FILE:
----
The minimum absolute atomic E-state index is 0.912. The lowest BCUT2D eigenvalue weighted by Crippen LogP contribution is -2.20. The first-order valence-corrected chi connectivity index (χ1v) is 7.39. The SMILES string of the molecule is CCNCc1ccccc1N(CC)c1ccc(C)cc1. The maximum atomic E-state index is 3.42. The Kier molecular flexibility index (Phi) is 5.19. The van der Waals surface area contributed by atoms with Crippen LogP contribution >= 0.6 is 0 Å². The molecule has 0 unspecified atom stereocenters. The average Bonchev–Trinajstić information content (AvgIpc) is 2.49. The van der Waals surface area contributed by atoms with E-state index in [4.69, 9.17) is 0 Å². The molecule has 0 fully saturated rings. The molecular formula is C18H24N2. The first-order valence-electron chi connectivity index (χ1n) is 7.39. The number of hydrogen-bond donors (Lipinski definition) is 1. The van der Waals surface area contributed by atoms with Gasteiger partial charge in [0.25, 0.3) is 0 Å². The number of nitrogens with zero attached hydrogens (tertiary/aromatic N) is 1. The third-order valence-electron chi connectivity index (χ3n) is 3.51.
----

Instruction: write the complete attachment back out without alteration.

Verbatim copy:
The minimum absolute atomic E-state index is 0.912. The lowest BCUT2D eigenvalue weighted by Crippen LogP contribution is -2.20. The first-order valence-corrected chi connectivity index (χ1v) is 7.39. The SMILES string of the molecule is CCNCc1ccccc1N(CC)c1ccc(C)cc1. The maximum atomic E-state index is 3.42. The Kier molecular flexibility index (Phi) is 5.19. The van der Waals surface area contributed by atoms with Crippen LogP contribution >= 0.6 is 0 Å². The molecule has 0 unspecified atom stereocenters. The average Bonchev–Trinajstić information content (AvgIpc) is 2.49. The van der Waals surface area contributed by atoms with E-state index in [4.69, 9.17) is 0 Å². The molecule has 0 fully saturated rings. The molecular formula is C18H24N2. The first-order valence-electron chi connectivity index (χ1n) is 7.39. The number of hydrogen-bond donors (Lipinski definition) is 1. The van der Waals surface area contributed by atoms with Gasteiger partial charge in [0.25, 0.3) is 0 Å². The number of nitrogens with zero attached hydrogens (tertiary/aromatic N) is 1. The third-order valence-electron chi connectivity index (χ3n) is 3.51.